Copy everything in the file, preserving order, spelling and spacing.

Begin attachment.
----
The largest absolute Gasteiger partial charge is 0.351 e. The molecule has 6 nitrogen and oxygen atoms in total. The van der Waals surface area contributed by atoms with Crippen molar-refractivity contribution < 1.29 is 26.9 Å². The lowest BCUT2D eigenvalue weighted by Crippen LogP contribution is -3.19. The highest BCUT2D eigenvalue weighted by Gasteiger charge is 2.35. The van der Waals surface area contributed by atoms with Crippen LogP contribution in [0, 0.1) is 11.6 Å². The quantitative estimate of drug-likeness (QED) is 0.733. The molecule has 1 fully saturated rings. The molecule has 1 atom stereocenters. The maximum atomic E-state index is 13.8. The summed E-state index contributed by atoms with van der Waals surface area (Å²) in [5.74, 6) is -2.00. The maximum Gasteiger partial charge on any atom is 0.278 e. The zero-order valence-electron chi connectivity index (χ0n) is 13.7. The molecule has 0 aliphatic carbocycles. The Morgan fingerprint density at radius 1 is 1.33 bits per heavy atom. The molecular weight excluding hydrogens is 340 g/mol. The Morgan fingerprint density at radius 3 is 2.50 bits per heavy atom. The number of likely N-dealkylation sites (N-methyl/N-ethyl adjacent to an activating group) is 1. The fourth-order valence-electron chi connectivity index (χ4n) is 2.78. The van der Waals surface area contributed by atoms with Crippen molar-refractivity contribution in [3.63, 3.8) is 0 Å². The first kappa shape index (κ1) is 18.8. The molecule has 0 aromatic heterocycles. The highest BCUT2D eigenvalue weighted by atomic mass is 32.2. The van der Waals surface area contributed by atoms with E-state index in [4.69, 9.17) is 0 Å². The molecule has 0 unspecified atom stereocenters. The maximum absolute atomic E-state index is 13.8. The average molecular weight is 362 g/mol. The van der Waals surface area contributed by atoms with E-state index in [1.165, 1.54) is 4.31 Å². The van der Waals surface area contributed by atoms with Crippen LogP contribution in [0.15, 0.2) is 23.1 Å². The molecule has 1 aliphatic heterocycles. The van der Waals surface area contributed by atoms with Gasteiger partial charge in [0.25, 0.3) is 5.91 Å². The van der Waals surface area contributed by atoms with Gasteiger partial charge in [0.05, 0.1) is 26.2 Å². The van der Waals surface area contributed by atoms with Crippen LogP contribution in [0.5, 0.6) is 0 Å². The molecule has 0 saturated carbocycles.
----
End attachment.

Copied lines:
The largest absolute Gasteiger partial charge is 0.351 e. The molecule has 6 nitrogen and oxygen atoms in total. The van der Waals surface area contributed by atoms with Crippen molar-refractivity contribution < 1.29 is 26.9 Å². The lowest BCUT2D eigenvalue weighted by Crippen LogP contribution is -3.19. The highest BCUT2D eigenvalue weighted by Gasteiger charge is 2.35. The van der Waals surface area contributed by atoms with Crippen LogP contribution in [0, 0.1) is 11.6 Å². The quantitative estimate of drug-likeness (QED) is 0.733. The molecule has 1 fully saturated rings. The molecule has 1 atom stereocenters. The maximum atomic E-state index is 13.8. The summed E-state index contributed by atoms with van der Waals surface area (Å²) in [5.74, 6) is -2.00. The maximum Gasteiger partial charge on any atom is 0.278 e. The zero-order valence-electron chi connectivity index (χ0n) is 13.7. The molecule has 0 aliphatic carbocycles. The Morgan fingerprint density at radius 1 is 1.33 bits per heavy atom. The molecular weight excluding hydrogens is 340 g/mol. The Morgan fingerprint density at radius 3 is 2.50 bits per heavy atom. The number of likely N-dealkylation sites (N-methyl/N-ethyl adjacent to an activating group) is 1. The fourth-order valence-electron chi connectivity index (χ4n) is 2.78. The van der Waals surface area contributed by atoms with Crippen molar-refractivity contribution in [3.63, 3.8) is 0 Å². The first kappa shape index (κ1) is 18.8. The molecule has 0 aromatic heterocycles. The highest BCUT2D eigenvalue weighted by atomic mass is 32.2. The van der Waals surface area contributed by atoms with E-state index in [4.69, 9.17) is 0 Å². The molecule has 0 unspecified atom stereocenters. The maximum absolute atomic E-state index is 13.8. The average molecular weight is 362 g/mol. The van der Waals surface area contributed by atoms with E-state index in [1.165, 1.54) is 4.31 Å². The van der Waals surface area contributed by atoms with Crippen LogP contribution in [0.15, 0.2) is 23.1 Å². The molecule has 1 aliphatic heterocycles. The van der Waals surface area contributed by atoms with Gasteiger partial charge in [0.25, 0.3) is 5.91 Å². The van der Waals surface area contributed by atoms with Gasteiger partial charge in [0.05, 0.1) is 26.2 Å². The van der Waals surface area contributed by atoms with Crippen LogP contribution in [0.5, 0.6) is 0 Å². The molecule has 0 saturated carbocycles.